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A Blur Differentiating Between State Actors, Criminals In Cyber
by C. Todd Lopez, DOD News
May 19, 2021

Who's hacking U.S. networks? It's not an easy question to answer, defense leaders told lawmakers, as determining if a malicious cyber attacker is a foreign government, a cyber criminal or a cyber criminal supported by a foreign government is never clear.

Marines with U.S. Marine Corps Forces Cyberspace Command confer about situations in the cyber operations center in Lasswell Hall at Fort Meade, Maryland on February 5, 2020. (U.S. Marine Corps photo by Staff Sgt. Jacob Osborne)
Marines with U.S. Marine Corps Forces Cyberspace Command confer about situations in the cyber operations center in Lasswell Hall at Fort Meade, Maryland on February 5, 2020. (U.S. Marine Corps photo by Staff Sgt. Jacob Osborne)

"The line between nation-state and criminal actors is increasingly blurry as nation-states turn to criminal proxies as a tool of state power, then turn a blind eye to the cyber crime perpetrated by the same malicious actors," said Mieke Eoyang, the deputy assistant secretary of defense for cyber policy, during a hearing today before the House Armed Services Committee.

Russian security services, Eoyang said, are known to leverage the activities of cyber criminals and to then shield them from prosecution for crimes committed for personal benefit.

"We have also seen some states allow their government hackers to moonlight as cyber criminals," she said. "This is not how responsible states behave in cyberspace, nor can responsible states condone shielding of this criminal behavior."

For the U.S., Eoyang said, knowing who is responsible for malicious cyber behavior is important because it determines who can respond to it. When non-state actors are engaging in financially motivated crimes, for instance, it is the Federal Bureau of Investigation and the Department of Justice who are responsible for pursuing those criminals, she said.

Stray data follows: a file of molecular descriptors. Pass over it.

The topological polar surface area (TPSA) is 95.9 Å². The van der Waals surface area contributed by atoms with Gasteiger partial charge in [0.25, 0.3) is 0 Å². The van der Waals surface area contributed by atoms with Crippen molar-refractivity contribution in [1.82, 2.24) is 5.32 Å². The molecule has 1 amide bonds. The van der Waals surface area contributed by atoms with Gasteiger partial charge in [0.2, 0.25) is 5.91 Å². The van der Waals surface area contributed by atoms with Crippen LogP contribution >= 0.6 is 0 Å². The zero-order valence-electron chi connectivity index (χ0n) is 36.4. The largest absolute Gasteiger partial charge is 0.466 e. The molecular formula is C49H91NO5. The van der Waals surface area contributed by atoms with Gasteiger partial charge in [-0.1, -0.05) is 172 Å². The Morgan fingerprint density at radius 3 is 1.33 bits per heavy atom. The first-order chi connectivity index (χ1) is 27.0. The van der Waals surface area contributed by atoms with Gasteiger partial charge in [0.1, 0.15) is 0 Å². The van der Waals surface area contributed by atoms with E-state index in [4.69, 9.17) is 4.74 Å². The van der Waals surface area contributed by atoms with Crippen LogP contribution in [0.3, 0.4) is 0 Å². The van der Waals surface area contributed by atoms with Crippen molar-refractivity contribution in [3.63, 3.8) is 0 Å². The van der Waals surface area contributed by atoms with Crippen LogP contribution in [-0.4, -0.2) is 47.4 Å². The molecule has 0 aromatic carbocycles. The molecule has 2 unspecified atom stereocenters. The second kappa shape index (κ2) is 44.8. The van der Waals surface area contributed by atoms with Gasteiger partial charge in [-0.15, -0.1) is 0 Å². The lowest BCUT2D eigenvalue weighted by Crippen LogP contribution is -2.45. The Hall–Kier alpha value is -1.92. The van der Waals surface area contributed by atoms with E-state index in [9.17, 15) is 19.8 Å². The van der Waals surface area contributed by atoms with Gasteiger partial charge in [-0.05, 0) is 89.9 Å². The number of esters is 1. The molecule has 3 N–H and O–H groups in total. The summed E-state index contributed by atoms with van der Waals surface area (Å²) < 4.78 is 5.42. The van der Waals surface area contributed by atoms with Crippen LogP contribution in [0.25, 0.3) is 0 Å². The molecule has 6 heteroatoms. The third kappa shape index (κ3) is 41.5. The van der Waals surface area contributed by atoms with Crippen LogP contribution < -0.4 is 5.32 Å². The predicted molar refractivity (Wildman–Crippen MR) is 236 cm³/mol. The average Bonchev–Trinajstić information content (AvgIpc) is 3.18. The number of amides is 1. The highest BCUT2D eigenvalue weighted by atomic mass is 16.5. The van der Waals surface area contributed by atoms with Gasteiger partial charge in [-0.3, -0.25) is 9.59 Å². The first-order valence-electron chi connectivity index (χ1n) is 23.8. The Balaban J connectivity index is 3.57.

"The challenge I think that we have is that when those attacks first come across the network and impact us, when we see that malicious activity, it's always a challenge of attribution to be able to pull it apart and figure out who are the state actors and who are the non-state actors, [and] which elements of government would then be tasked with the lead to disrupt that activity varies based on location and whether or not they are criminal or not," she said.

While the FBI and DOJ handle criminal activities inside the U.S., it is the role of Cyber Command to focus on cyber threats against the homeland from adversary nation-states. It's an effort the Cybercom commander and National Security Agency director, Army Gen. Paul M. Nakasone, said he's proud of.

One area where the role of Cybercom has been important is in the 2020 election. Nakasone said the security of the 2020 election was ensured through the Election Security Group, which is a combined effort of Cybercom and NSA.

Marines with U.S. Marine Corps Forces Cyberspace Command at work on their computers in the cyber operations center in Lasswell Hall at Fort Meade, Maryland on February 5, 2020. (U.S. Marine Corps photo by Staff Sgt. Jacob Osborne)
Marines with U.S. Marine Corps Forces Cyberspace Command at work on their computers in the cyber operations center in Lasswell Hall at Fort Meade, Maryland on February 5, 2020. (U.S. Marine Corps photo by Staff Sgt. Jacob Osborne)

"We built on lessons from earlier operations and honed partnerships with the Federal Bureau of Investigation, and the Department of Homeland Security's Cybersecurity and Infrastructure Security Agency, sharing information with those who needed it as fast as possible," Nakasone said.

"To protect the 2020 elections," Nakasone said, "Cybercom conducted more than two dozen operations to get ahead of foreign threats before they were able to interfere with or influence elections.

"I'm proud of the work the command and the election security group performed as part of a broader government effort to deliver a safe, secure, 2020 election," Nakasone said.

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